Remix at Eden

I confess that there are certain questions that I badger God about. I ask over and over and over. Let me back up a bit with another confession. When I was a kid, my Mom used to say, “You can’t take on the whole world.” In my mind, I always responded, “Yes, I can.” I have a habit that I had not given much thought to until recently. If I am in a conversation with someone and another person comes up and asks, “What are you doing?” my answer is typically, “We just solved the problems of the world” or “We are solving the problems of the world.” I confess that every single time I read my Bible, I read with the expectation that God is going to reveal something to me that is a historical first! Every single time I pray, I believe that God wants to tell me something that He has never told anyone before. With the reading and the praying, both are anticipated so that I can take what God reveals and use it to benefit the world.

With that approach, I have asked God again and again, “What happened in the soul of an individual such that sexual crime became the outcome of their choices?” While most of us have not committed sexual crimes that violate the laws of the land, the majority of us cannot proclaim such innocence about violating the laws of God (waving my hand the highest). So, I let my mind drift back to the Garden of Eden and the condition of being naked and not ashamed. Specifically, Genesis 2:25 (KJV) reads, “And they were both naked, the man and his wife, and were not ashamed.” Naked and not ashamed. Naked in the original Hebrew is arowm which means bare. The root word of arowm is aram which means to be crafty. Aha! Humankind’s original state was to be crafty and not ashamed.   The concept of being “not ashamed” meant that they were not disappointed. Keep all of that in mind as we move to the next piece of our “Remix in Eden.”

So we have our main characters – God, Adam, and Eve – but lurking in the background, perhaps even fresh from his lightning fall is Satan. He shows up in Genesis 3:1 as a serpent and is described as more subtle (crafty) than any beast of the field. Isn’t it interesting that Adam and Eve’s character of being crafty is not a negative as long as it is connected to not being ashamed (not being disappointed)? We could take that all the way to Judas and his shift from disciple to betrayer, but for now, let’s stay focused. The serpent shows up and makes conversation with Eve by introducing the possibility of becoming disappointed with God that He has not given Adam and Eve correct information. In particular, the serpent convinces Eve that God is withholding something from them that could make life better. It is presented as if God is concerned that mankind would become equal to Him, so it is a jealousy, competition, subservient, hierarchy angle for his argument that Eve should eat the fruit. What is it about the “knowledge” of good and evil that holds such unknown potential?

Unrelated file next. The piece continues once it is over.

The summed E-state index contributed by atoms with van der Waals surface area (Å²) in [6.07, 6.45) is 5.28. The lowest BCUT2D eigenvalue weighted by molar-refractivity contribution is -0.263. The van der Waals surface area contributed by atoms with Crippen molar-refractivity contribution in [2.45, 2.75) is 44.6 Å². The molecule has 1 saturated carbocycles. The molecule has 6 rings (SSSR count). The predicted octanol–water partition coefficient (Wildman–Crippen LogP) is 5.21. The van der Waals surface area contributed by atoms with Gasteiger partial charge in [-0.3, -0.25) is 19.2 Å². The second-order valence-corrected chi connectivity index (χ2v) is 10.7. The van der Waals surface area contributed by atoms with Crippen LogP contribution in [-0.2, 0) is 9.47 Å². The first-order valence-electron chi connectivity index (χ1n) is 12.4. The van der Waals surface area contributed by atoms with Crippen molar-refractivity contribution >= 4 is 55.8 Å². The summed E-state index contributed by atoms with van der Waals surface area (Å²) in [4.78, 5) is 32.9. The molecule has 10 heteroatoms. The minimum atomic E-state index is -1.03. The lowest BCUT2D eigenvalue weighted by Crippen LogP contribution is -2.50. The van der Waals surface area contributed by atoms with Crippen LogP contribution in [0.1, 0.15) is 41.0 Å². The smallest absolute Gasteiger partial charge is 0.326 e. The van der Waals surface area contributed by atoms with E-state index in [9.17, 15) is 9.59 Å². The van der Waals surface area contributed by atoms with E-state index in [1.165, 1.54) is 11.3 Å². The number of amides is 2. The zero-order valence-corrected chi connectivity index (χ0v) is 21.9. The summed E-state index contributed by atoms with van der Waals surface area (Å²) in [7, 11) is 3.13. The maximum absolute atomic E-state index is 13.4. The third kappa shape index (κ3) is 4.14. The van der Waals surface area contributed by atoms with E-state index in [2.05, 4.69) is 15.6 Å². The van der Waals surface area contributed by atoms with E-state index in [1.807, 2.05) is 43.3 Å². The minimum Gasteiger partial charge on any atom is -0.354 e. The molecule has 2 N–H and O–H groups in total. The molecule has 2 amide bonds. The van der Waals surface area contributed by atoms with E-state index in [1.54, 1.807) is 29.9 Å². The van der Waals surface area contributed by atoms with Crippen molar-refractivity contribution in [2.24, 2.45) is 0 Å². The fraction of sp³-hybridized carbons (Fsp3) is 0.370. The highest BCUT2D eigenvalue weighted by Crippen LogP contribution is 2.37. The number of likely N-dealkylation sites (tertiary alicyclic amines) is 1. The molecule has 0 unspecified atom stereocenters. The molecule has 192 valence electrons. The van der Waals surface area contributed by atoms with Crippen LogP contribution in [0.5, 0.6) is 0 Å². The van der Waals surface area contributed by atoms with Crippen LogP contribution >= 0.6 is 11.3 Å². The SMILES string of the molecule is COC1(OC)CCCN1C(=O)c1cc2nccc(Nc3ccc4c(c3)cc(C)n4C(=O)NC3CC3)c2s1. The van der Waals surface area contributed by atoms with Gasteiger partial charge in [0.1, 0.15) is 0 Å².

We get to Genesis 3:6-7 and in a very short period of time, Eve falls to the tactics of the serpent, eats the fruit, shared with Adam, and the immediately saw their nakedness differently. The scripture records their nakedness as a stand-alone condition and no longer attaches “not ashamed” to it. Remember that not ashamed meant not disappointed. With basic logical sequencing, we can reasonably suggest that now they are naked and ashamed, since the descriptor of not ashamed is no longer attached. When we are crafty and disappointed, we are no longer satisfied to allow God to set our environment and choose the people that are divinely appointed to our lives. That is a whole other discussion, so let’s pull it back around to the “Remix in Eden.”

The fall in Eden is so much bigger than fruit or nakedness. It is about a real Satan who hates God. Since he can’t touch God, he touches the heart of God – us. God said in Genesis 1:26, “. . . let us make man in our image . . . .” When Satan persuaded Eve, who in turn shared with Adam, Satan was saying, “I will REMAKE man in my image.”

Pausing while you think about it . . . .

 

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About Dr. Kathy Williams

I am an adjunct faculty member at Harrison Business College. I am a full-time Chaplain in a men's correctional facility. I am the founder of New Day Community Ministries, Inc. and the most recent venture with New Day Consulting.
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